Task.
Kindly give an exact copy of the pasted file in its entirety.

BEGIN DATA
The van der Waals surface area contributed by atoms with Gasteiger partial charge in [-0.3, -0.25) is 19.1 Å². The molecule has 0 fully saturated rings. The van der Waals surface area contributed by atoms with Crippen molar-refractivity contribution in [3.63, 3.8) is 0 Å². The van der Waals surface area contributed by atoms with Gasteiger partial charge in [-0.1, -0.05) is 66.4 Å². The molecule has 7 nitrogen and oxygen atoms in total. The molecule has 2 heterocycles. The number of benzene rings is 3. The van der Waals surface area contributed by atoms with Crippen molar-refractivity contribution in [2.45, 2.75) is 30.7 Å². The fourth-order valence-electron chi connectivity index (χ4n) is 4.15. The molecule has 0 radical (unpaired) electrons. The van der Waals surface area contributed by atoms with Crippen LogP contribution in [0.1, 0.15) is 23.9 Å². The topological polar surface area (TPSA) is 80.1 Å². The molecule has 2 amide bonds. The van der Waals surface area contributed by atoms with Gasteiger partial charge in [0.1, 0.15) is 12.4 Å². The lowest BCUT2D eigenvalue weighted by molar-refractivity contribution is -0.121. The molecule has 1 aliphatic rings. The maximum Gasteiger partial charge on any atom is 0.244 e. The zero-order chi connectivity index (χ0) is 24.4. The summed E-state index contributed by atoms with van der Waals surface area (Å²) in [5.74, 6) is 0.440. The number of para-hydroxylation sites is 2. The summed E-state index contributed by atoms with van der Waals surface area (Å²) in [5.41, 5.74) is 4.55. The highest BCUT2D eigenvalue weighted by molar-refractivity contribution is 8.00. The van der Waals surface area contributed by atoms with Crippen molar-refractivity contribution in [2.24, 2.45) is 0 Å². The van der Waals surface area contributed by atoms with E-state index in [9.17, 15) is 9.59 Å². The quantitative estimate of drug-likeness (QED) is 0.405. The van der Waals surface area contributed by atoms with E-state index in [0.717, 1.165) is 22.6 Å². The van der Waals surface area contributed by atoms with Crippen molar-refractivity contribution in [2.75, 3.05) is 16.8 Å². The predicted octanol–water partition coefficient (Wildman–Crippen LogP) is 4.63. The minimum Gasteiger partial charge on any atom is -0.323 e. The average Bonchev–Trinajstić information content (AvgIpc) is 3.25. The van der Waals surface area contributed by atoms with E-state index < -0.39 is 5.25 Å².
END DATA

The van der Waals surface area contributed by atoms with Gasteiger partial charge in [-0.3, -0.25) is 19.1 Å². The molecule has 0 fully saturated rings. The van der Waals surface area contributed by atoms with Crippen molar-refractivity contribution in [3.63, 3.8) is 0 Å². The van der Waals surface area contributed by atoms with Gasteiger partial charge in [-0.1, -0.05) is 66.4 Å². The molecule has 7 nitrogen and oxygen atoms in total. The molecule has 2 heterocycles. The number of benzene rings is 3. The van der Waals surface area contributed by atoms with Crippen molar-refractivity contribution in [2.45, 2.75) is 30.7 Å². The fourth-order valence-electron chi connectivity index (χ4n) is 4.15. The molecule has 0 radical (unpaired) electrons. The van der Waals surface area contributed by atoms with Crippen LogP contribution in [0.1, 0.15) is 23.9 Å². The topological polar surface area (TPSA) is 80.1 Å². The molecule has 2 amide bonds. The van der Waals surface area contributed by atoms with Gasteiger partial charge in [0.1, 0.15) is 12.4 Å². The lowest BCUT2D eigenvalue weighted by molar-refractivity contribution is -0.121. The molecule has 1 aliphatic rings. The maximum Gasteiger partial charge on any atom is 0.244 e. The zero-order chi connectivity index (χ0) is 24.4. The summed E-state index contributed by atoms with van der Waals surface area (Å²) in [5.74, 6) is 0.440. The number of para-hydroxylation sites is 2. The summed E-state index contributed by atoms with van der Waals surface area (Å²) in [5.41, 5.74) is 4.55. The highest BCUT2D eigenvalue weighted by molar-refractivity contribution is 8.00. The van der Waals surface area contributed by atoms with Crippen molar-refractivity contribution in [2.24, 2.45) is 0 Å². The van der Waals surface area contributed by atoms with E-state index in [9.17, 15) is 9.59 Å². The quantitative estimate of drug-likeness (QED) is 0.405. The van der Waals surface area contributed by atoms with E-state index in [0.717, 1.165) is 22.6 Å². The van der Waals surface area contributed by atoms with Crippen molar-refractivity contribution in [2.75, 3.05) is 16.8 Å². The predicted octanol–water partition coefficient (Wildman–Crippen LogP) is 4.63. The minimum Gasteiger partial charge on any atom is -0.323 e. The average Bonchev–Trinajstić information content (AvgIpc) is 3.25. The van der Waals surface area contributed by atoms with E-state index < -0.39 is 5.25 Å².